Maybe Full Dive will change my mind before the end but I’m not that optimistic.

Images from: Full Dive. Dir. K Miura. ENGI. 2021.

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Karandi James

I’ve Been Killing Slimes for 300 Years and Maxed Out My Level Episode 11 Impressions

Slime 300 Episode 11
Lynn Sheridan has sponsored reviews of I've Been Killing Slimes for 300 Years and Maxed Out My Level.

Listening to Halkara was mistake one. Listening to Pecora was even worst. I’ve Been Killing Slimes for 300 Years takes a decided downward turn.

There’s a moment in a lot of either horror movies or comedies where you can see a character is about to do something unbelievably stupid and you keep hoping that it is just a fake-out and they wouldn’t really be that dumb and then… well then they do it anyway. I’ve Been Killing Slimes for 300 Years and Maxed Out My Level decides that episode 11 is the time to do just that.

Falfa, Shalsha and young Azusa in I've Been Killing Slimes for 300 Years and Maxed Out My Level.
Don’t look glum about it Azusa, this is mostly your fault.

The initial set-up is Halkara wanting to do some kind of massive mushroom barbeque with a ridiculous name and excessive enthusiasm for pure mushroom eating. Now we learned in episode 3 that Halkara thinks she’s an expert in mushrooms and yet is very prone to just stuffing up her identification or leaving out key pieces of information.

All of which leaves me wondering why on earth Azusa would trust her this week in I’ve Been Killing Slimes for 300 Years and mostly makes the end results, Azusa becoming a little girl, entirely her own fault.

Naturally the child-sized Azusa is actually pretty adorable. This anime has absolutely nailed drawing cute anime girls. Unfortunately, despite using child-size Azusa for a couple of obvious jokes we quickly move onto the solving the problem phase and that really doesn’t deliver much of a punch line. Basically, if they were going to do such an obvious set-up we needed a much better pay-off.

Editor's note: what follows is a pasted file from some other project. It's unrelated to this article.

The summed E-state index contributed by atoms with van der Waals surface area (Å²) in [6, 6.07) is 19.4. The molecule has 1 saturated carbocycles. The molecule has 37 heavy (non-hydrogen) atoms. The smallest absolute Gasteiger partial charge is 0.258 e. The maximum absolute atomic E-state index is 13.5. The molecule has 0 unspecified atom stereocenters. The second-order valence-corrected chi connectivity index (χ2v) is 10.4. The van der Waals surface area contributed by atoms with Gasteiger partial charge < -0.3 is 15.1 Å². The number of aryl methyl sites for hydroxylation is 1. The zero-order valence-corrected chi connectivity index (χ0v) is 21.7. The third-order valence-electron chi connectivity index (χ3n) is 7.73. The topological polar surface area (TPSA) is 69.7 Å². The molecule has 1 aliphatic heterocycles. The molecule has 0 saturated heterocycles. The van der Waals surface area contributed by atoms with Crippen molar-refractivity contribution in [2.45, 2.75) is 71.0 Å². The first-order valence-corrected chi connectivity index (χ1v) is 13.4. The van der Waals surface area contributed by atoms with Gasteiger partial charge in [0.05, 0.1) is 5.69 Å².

Halkara's own idiocy makes her laugh.
I've Been Killing Slimes for 300 Years.
Halkara is at least amused.

Also, we’ve gone a long way from Azusa just wanting to relax in her next life now. Her dislike of working too hard and taking breaks seems to have faded out of her personality and now we’re just kind of in generic fantasy land with generic fantasy anime girls.

And honestly it is a little disappointing because one of the strengths of I’ve Been Killing Slimes for 300 Years and Maxed Our My Level early on was that Azusa’s reincarnation mattered. That her past life seriously exerted influence on her current existence. Watching this episode as a stand-alone, you’d be forgiven for not even realising it was her second life, that is how little it matters.

The girls tired from their journey up the world tree.
Image from I've Been Killing Slimes for 300 Years.
Did they get worn out by their own premise?

But back to this episode, the solution, provided by the annoying demon-king Pecora, can apparently be found at the top of a world tree which is now some kind of weird tourist attraction but still kind of dangerous and exhausting. It doesn’t make any sense and makes even less when you realised they could have flown straight to the top and that they didn’t need to go anyway because the medicine could be found elsewhere.

As I said, way too little pay-off to justify the set-up here.

Pecora is a pain.
I've Been Killing Slimes for 300 Years.
Please don’t.

Basically, this episode of I’ve Been Killing Slimes for 300 Years and Maxed Out My Level is watchable. Each character gets a tiny moment in it and they resolve the ‘problem’ for the week by the end. I just didn’t really find anything more to say about it.

Images used for review from: I’ve Been Killing Slimes for 300 Years and Maxed Out My Level. Dir. N Kimura. Revoroot. 2021.

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Karandi James

Vivy: Fluorite Eye’s Song Episode 13 Impressions: Let Us End With a Song From The Heart

Vivy Episode 13